The Commission for Women awards Dr. Martha Adler the Susan B. Anthony’s Campus Award

4/23/2018

The Commission for Women awarded Dr. Martha Adler, associate professor of reading and language arts in the College of Education, Health, and Human Services at the University of Michigan – Dearborn, the Susan B. Anthony’s Campus Award on April 3, 2018.

Dr. Adler has been a dedicated professor, mentor, advocate, dissenter, and innovator at UM-Dearborn.  She has served as a role model for both professional women and students.  Her contributions, too numerous to list, have contributed to the betterment of women and have enhanced the status of women who teach, women who lead, and women who care.

As a mentor, Dr. Adler coaches students to be lifelong learners by providing an oasis of can-do encouragement. Her mission has been to transform students into leaders by modeling the qualities that make a good leader: vision, creativity, and determination. As an educational leader she sees student completion as a central part of her responsibilities and provides appropriate support to those who need help.

The unifying theme of Susan Brownell Anthony’s life was to speak up for those without a voice. Dr. Adler’s commitment to empower women is evident in her unwillingness to allow her voice or the voice of other female leaders to be silenced, especially those learning English as a second language.  She believes in equity and exemplifies it in her campus goals focused on developing ESL programs for international students and instructional programs to support teachers with English Language Learners in the classroom.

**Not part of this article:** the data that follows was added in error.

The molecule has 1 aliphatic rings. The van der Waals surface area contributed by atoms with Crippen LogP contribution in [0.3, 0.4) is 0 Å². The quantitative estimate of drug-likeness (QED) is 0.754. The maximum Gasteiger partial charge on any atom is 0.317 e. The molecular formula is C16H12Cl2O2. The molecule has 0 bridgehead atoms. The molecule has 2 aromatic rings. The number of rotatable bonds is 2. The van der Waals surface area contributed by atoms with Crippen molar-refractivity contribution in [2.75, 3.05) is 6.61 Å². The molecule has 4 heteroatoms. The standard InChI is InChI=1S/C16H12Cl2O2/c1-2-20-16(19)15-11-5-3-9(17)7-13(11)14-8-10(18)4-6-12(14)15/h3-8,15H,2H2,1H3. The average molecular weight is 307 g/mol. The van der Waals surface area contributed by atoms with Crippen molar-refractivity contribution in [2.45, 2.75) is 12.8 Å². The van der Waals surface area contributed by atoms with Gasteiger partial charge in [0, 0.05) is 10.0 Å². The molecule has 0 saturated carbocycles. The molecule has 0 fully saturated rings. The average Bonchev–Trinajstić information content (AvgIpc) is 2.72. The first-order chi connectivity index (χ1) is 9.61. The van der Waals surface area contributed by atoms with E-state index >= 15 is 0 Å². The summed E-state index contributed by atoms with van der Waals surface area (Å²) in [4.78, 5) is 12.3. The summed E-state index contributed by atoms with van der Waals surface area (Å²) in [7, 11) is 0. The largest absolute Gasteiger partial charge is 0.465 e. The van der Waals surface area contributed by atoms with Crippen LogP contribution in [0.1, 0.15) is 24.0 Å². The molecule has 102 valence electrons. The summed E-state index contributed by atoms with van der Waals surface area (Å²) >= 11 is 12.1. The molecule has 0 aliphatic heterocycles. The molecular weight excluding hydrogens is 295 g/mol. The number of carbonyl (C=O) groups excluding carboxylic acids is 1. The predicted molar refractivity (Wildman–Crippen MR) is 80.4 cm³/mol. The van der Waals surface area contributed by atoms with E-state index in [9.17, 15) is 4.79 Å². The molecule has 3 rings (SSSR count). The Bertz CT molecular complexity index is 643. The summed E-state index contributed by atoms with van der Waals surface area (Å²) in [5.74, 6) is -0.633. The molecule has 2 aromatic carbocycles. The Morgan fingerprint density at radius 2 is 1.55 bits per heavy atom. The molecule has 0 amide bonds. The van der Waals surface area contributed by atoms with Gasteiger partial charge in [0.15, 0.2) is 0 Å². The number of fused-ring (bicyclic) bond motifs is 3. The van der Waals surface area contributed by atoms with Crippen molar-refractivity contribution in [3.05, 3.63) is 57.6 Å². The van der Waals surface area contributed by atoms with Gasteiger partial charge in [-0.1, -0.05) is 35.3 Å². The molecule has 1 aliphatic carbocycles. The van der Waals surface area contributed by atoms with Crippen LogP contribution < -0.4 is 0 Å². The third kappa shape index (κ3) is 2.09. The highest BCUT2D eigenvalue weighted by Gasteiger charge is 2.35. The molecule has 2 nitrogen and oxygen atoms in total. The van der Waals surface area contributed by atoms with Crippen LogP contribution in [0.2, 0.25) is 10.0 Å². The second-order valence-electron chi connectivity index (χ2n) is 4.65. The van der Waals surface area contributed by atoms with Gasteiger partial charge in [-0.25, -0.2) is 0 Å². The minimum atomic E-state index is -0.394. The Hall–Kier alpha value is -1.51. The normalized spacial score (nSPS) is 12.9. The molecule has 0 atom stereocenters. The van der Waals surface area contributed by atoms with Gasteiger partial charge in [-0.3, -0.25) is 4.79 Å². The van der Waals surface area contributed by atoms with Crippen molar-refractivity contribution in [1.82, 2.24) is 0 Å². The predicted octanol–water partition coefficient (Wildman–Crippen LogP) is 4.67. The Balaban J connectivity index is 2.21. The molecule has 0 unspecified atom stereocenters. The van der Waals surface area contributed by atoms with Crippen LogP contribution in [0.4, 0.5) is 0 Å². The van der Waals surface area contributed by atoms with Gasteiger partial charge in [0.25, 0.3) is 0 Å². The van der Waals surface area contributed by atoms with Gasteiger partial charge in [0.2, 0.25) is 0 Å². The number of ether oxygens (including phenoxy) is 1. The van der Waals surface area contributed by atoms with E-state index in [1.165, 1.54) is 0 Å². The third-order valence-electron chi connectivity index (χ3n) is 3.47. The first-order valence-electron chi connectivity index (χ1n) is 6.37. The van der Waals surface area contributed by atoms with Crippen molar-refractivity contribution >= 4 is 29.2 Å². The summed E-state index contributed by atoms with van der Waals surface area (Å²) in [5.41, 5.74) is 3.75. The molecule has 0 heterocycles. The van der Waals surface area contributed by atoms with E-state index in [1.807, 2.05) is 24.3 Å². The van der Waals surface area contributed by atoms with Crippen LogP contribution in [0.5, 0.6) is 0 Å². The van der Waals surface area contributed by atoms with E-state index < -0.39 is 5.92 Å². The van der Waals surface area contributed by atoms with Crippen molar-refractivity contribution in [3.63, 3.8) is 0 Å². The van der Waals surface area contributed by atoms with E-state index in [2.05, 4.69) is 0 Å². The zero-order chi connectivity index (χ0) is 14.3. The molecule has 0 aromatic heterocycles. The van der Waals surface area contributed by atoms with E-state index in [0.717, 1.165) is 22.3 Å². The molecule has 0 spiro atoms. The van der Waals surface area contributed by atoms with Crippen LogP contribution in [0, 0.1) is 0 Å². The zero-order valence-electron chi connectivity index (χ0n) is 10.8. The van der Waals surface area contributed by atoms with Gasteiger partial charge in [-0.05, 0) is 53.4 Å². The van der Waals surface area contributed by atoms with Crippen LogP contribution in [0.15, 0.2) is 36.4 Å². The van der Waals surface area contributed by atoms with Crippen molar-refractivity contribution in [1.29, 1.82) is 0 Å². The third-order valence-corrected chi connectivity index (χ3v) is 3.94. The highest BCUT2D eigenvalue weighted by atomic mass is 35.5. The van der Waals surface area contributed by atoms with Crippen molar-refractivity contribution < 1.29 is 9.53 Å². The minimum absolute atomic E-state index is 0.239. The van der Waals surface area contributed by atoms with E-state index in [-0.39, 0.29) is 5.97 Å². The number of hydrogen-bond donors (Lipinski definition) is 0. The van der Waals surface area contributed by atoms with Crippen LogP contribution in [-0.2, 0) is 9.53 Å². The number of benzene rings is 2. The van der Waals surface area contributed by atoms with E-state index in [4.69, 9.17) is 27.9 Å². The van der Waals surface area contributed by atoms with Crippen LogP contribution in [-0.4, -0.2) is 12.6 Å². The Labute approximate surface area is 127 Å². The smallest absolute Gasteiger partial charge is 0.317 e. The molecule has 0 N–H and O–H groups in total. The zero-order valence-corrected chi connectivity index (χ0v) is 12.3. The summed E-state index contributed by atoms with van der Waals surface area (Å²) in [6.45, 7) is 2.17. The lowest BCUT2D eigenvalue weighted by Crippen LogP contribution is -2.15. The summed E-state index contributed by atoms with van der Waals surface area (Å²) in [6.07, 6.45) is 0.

During her acceptance speech, Dr. Adler stated, “On our annual family visits to my grandparents’ gravesite in Newark, New Jersey, I saw their determination to never give up and to do what you can to make life better for the next generation, through the words etched on their tombstone—‘Be Ye Doers.’ It strikes me that by telling me the stories of my grandmother, my father was teaching me what it meant to be a doer.  I learned that it meant standing up for what is right, finding ways to empower those who are oppressed or underserved in any way possible within your capabilities, and reaching as far as you can to allow yourself to do what is right. . . . Yet, the work is not done. My family has reaped the benefits of those who have done what is right. But, sadly these opportunities are not realized by everyone in our society. The social injustices of the 21st century impact too many and the work is not yet done.  We all need to be doers—to do what is right in any way that we can.”

Over the last 16 years, Dr. Adler has changed so many women’s lives for the better due to her leadership and mentorship.

Additional details of the Susan B. Anthony awards dinner event are available through UM-Dearborn’s News.

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